AFYREN, Genomatica, Novamont and Chaincraft driving force behind new biotech solutions

Sustainable chemicals

Corporate action on climate change is partly driven by a desire to get ahead of upcoming legislation. Reputation is also a major factor: it never hurts to be seen as a leader. But the bottom line is that markets will reward — and eventually demand — climate-friendly products and services, so it is important to understand how each solution can help to reduce or even avoid carbon emissions completely. The bioeconomy, byrenewable raw materials instead of fossil resources, helps mitigate climate change by reducing emissions from fossil carbon in the atmosphere and capturing more carbon in the biosphere.

 

Crédit Agricole - Le Crédit Agricole soutient Afyren, pionnier de la chimie verte

 

Innovative biotech solutions

Today, innovative and agile start-ups such as AFYRENGenomaticaNovamont and Chaincraft B.V. are the driving force behind the introduction of new biotech solutions. Some are developing new technologies to produce chemicals in a more sustainable way. They either use alternative raw materials made from renewable biomass and agricultural by-products or they achieve significant reductions in energy consumption while operating existing production processes. Biobased “green chemistry” uses new methods to offer the same molecules as the conventional fossil-based processes with a significantly lower carbon footprint.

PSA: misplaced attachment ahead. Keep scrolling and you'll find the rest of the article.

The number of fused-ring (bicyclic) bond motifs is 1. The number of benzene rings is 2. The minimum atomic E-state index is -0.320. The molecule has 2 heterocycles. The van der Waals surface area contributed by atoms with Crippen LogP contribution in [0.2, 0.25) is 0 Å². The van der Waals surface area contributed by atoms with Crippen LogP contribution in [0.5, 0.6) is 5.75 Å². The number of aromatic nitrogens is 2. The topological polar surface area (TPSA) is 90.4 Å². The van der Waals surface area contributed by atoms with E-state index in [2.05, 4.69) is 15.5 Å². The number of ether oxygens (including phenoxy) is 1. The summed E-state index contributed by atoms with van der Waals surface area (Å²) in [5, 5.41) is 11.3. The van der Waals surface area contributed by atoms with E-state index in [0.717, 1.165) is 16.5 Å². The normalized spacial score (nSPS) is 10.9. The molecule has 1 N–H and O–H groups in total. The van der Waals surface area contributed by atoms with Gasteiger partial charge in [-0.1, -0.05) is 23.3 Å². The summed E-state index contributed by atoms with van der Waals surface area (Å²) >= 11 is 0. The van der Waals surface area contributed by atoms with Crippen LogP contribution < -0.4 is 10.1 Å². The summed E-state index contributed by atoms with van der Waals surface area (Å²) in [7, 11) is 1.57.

AFYREN

AFYREN offers a wide range of drop-in replacement molecules that are 100% biobased, created in a fully circular production process, and based on a local sourcing approach. AFYREN NEOXY is the first production facility to implement AFYREN’s Technology and know-how. Located at the CHEMESIS industrial platform in Carling Saint-Avold, it produces a family of 7 organic acids. The unique, environmentally friendly technology transforms agricultural byproducts into valuable chemical building blocks, such as acetic, propioninc and butyric acid. With this holistic strategy, AFYREN is able to offer companies from all industries low carbon solutions to help them reach or even exceed their ambitious carbon emission targets.

Chaincraft

Chaincraft is building on nature’s principles and has developed a platform technology to produce sustainable and circular fatty acids for the agrifood and chemical & materials industries. In our unique biotechnological process different types of organic residues are robustly converted into a number of short and medium chain fatty acids, such as butyric, valeric and caprylic acid.